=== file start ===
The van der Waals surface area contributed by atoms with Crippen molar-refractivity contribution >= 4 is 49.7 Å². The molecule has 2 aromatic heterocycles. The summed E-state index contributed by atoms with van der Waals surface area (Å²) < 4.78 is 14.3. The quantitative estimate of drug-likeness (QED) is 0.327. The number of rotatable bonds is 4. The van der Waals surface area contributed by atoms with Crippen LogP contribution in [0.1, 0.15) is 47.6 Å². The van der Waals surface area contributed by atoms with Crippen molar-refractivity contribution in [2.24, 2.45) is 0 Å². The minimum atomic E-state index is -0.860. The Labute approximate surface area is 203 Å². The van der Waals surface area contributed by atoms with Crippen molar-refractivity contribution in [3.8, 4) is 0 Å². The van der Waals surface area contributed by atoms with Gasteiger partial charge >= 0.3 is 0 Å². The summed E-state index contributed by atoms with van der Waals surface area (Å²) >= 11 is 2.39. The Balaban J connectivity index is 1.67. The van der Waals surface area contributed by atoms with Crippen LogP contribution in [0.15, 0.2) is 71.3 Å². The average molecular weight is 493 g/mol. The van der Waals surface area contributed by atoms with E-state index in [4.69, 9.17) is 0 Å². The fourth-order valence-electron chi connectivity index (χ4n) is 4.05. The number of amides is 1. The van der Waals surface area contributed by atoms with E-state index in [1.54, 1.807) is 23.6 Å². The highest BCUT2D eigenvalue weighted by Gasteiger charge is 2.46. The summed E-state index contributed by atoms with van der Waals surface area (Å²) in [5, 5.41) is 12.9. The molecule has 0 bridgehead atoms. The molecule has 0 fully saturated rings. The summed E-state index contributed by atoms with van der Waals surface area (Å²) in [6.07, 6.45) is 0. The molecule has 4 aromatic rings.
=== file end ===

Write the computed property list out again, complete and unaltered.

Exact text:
The van der Waals surface area contributed by atoms with Crippen molar-refractivity contribution >= 4 is 49.7 Å². The molecule has 2 aromatic heterocycles. The summed E-state index contributed by atoms with van der Waals surface area (Å²) < 4.78 is 14.3. The quantitative estimate of drug-likeness (QED) is 0.327. The number of rotatable bonds is 4. The van der Waals surface area contributed by atoms with Crippen LogP contribution in [0.1, 0.15) is 47.6 Å². The van der Waals surface area contributed by atoms with Crippen molar-refractivity contribution in [2.24, 2.45) is 0 Å². The minimum atomic E-state index is -0.860. The Labute approximate surface area is 203 Å². The van der Waals surface area contributed by atoms with Crippen molar-refractivity contribution in [3.8, 4) is 0 Å². The van der Waals surface area contributed by atoms with Gasteiger partial charge >= 0.3 is 0 Å². The summed E-state index contributed by atoms with van der Waals surface area (Å²) >= 11 is 2.39. The Balaban J connectivity index is 1.67. The van der Waals surface area contributed by atoms with Crippen LogP contribution in [0.15, 0.2) is 71.3 Å². The average molecular weight is 493 g/mol. The van der Waals surface area contributed by atoms with E-state index in [4.69, 9.17) is 0 Å². The fourth-order valence-electron chi connectivity index (χ4n) is 4.05. The number of amides is 1. The van der Waals surface area contributed by atoms with E-state index in [1.54, 1.807) is 23.6 Å². The highest BCUT2D eigenvalue weighted by Gasteiger charge is 2.46. The summed E-state index contributed by atoms with van der Waals surface area (Å²) in [5, 5.41) is 12.9. The molecule has 0 bridgehead atoms. The molecule has 0 fully saturated rings. The summed E-state index contributed by atoms with van der Waals surface area (Å²) in [6.07, 6.45) is 0. The molecule has 4 aromatic rings.